The thing is, I am a short hair person. I haven’t really had long hair since high school (except a brief time while I was growing it out for my wedding, which now just seems silly. Why do people do that?) Short hair works for my life and my head and the shape of my face. That’s why my blog picture still has short hair (well, that and the fact that I haven’t made the time to update it in a while)- my mental image of myself is of a person with short hair. I cut it above my ears years before Sam was born and loved it, so I kept it that way.
Sometime after the twins were born (or maybe after they became toddlers, because oh.my.goodness), it became really hard to go and get haircuts every five or six weeks, and I started letting it grow. Now that it’s really long, I have two choices: cut it all off again, or figure out what in the world to do with it.
I talked to my sister about this over Christmas. She’s stopped using shampoo and says her hair is softer and lovelier than ever. She’s using a natural bristle brush and baking soda and eggs and vinegar instead of shampoo, and the whole thing terrifies me just a bit.
I decided to start by buying a brush- a real brush with boar bristles, like people who really care about their hair use. (That’s what y’all do, right?) I typically just comb my hair after I wash it and then put it up or braid it, but I guess maybe I could put forth a little more effort? I’ve been behaving like a person with short hair who just happens to find herself with long hair. Having a decent brush seemed like a reasonable first step toward reform.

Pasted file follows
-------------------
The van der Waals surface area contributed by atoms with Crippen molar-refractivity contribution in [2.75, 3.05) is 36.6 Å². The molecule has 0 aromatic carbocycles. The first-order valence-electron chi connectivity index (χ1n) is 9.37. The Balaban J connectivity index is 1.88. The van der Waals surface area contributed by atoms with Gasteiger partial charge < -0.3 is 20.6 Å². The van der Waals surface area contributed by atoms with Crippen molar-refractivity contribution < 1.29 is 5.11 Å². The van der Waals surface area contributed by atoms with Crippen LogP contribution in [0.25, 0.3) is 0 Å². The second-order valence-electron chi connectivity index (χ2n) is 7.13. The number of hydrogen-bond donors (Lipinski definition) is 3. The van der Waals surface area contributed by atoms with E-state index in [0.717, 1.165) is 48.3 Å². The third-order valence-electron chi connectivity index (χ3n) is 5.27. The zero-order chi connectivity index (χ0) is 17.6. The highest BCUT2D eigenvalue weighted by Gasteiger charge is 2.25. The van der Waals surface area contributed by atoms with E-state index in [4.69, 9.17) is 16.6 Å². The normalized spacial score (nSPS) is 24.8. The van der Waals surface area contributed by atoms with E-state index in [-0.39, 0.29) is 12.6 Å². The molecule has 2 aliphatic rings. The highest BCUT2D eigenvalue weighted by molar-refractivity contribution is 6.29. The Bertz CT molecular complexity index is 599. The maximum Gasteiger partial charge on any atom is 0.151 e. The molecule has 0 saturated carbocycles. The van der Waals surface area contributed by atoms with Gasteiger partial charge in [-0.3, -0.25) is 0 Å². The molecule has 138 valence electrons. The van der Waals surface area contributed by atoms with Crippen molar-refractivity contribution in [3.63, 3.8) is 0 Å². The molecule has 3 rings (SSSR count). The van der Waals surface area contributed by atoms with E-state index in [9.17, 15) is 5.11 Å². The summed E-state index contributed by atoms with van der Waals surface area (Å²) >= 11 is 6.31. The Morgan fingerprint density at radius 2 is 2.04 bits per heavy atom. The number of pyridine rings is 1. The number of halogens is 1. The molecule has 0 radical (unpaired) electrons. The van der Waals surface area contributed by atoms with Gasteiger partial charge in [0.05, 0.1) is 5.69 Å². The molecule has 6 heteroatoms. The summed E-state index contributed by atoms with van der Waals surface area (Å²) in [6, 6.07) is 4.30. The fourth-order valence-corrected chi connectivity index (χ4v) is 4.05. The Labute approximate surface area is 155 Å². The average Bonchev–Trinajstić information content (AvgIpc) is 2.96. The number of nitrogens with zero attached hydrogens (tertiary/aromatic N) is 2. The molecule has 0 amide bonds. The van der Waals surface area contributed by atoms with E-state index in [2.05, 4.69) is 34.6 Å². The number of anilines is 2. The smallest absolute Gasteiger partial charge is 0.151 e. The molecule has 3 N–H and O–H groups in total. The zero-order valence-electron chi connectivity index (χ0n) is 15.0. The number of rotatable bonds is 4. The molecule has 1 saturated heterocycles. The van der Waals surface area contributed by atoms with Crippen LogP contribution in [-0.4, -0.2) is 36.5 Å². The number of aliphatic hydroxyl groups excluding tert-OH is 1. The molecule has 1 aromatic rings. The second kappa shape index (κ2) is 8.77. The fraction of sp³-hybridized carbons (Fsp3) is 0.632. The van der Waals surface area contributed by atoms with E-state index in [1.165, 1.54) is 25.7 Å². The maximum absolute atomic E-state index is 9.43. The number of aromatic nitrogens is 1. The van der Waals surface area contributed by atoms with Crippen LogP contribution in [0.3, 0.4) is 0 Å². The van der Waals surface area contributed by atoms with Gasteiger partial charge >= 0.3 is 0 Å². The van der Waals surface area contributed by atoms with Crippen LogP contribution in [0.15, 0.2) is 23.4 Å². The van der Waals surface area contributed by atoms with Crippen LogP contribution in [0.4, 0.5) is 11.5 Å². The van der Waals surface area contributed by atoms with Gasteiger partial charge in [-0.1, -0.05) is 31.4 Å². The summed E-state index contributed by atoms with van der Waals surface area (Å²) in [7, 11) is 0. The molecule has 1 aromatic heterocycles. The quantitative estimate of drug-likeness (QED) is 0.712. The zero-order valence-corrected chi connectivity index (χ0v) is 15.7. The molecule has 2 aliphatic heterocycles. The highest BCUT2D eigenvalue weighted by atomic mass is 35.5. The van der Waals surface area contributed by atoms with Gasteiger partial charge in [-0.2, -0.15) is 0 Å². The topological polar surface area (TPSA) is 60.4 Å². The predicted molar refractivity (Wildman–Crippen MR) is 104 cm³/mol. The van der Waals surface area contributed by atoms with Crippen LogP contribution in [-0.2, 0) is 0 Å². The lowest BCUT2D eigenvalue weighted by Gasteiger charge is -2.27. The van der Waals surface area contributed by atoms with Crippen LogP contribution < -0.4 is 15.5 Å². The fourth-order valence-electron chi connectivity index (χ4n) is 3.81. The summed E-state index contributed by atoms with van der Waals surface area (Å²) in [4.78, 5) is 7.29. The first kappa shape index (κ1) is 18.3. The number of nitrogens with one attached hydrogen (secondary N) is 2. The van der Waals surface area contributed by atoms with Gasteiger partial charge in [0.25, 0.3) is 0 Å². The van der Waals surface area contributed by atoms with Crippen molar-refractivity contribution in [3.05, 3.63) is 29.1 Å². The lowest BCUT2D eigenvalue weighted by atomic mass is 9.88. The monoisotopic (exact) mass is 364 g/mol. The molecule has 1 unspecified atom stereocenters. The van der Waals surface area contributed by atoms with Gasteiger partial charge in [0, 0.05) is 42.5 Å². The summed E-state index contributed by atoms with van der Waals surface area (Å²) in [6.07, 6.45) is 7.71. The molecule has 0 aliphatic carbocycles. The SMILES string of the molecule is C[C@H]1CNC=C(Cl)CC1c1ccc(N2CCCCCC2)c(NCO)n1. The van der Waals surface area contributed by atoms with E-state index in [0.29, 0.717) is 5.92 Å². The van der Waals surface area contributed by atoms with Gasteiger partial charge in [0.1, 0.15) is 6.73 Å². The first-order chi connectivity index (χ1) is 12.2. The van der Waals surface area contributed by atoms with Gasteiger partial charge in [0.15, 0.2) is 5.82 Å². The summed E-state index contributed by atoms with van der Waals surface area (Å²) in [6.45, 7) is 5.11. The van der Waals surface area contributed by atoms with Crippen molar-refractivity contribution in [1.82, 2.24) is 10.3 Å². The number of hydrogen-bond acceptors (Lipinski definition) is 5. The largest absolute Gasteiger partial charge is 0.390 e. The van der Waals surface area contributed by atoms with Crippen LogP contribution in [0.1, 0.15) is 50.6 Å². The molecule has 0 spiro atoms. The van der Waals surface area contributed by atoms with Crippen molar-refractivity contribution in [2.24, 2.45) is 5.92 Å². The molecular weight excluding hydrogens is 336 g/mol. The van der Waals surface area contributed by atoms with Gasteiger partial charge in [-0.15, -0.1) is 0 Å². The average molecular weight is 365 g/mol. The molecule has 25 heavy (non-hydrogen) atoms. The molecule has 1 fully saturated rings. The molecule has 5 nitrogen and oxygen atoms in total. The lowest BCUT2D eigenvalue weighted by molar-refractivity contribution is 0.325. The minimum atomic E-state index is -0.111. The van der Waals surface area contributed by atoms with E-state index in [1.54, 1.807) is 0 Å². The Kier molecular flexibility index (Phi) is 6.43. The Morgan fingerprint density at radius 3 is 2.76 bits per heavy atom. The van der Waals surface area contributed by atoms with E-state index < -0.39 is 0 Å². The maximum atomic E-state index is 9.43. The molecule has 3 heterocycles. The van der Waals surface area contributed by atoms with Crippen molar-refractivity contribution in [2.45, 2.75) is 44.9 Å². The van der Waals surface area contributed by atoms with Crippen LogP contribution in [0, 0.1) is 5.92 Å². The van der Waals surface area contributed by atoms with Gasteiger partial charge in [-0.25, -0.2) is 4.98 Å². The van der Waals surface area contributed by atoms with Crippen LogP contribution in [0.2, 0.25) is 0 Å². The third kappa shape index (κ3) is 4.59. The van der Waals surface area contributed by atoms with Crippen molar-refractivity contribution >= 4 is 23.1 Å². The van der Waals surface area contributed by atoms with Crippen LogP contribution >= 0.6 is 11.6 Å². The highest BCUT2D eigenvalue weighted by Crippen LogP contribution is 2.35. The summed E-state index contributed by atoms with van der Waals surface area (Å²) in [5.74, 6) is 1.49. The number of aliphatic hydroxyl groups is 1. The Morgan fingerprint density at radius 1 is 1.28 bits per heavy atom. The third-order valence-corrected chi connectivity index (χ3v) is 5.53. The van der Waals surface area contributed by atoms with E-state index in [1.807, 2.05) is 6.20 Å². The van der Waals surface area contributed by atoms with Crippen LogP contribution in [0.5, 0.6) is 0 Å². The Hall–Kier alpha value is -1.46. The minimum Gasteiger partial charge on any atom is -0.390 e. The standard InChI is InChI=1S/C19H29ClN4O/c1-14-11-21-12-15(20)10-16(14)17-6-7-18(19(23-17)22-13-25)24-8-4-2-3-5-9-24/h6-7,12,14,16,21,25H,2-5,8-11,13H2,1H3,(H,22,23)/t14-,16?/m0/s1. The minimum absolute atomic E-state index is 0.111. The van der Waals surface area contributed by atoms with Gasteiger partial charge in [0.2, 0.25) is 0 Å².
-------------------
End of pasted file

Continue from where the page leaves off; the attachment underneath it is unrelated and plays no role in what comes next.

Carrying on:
What do you do, long-haired readers? Please share your advice. If I’m going to commit to being a long-haired writer, I need to figure out how to manage it.
And if I’m not, I really, really need a haircut.
Lent starts in 33 days.
How is that even possible? Wasn’t it just Christmas? Didn’t I just finish saying that it’s still Christmas at my house? I guess I need to get my act together.
What are you reading/doing/praying/becoming this year for Lent? Point me in the right direction, please, because I am still eating candy canes from my stocking (and mini Reese’s Cups from Felix’s stocking, because toddlers can’t appreciate mini Reese’s Cups and are not entitled to have them) and am not feeling ready for this at all.
Thanks to Kelly for hosting and to you for reading!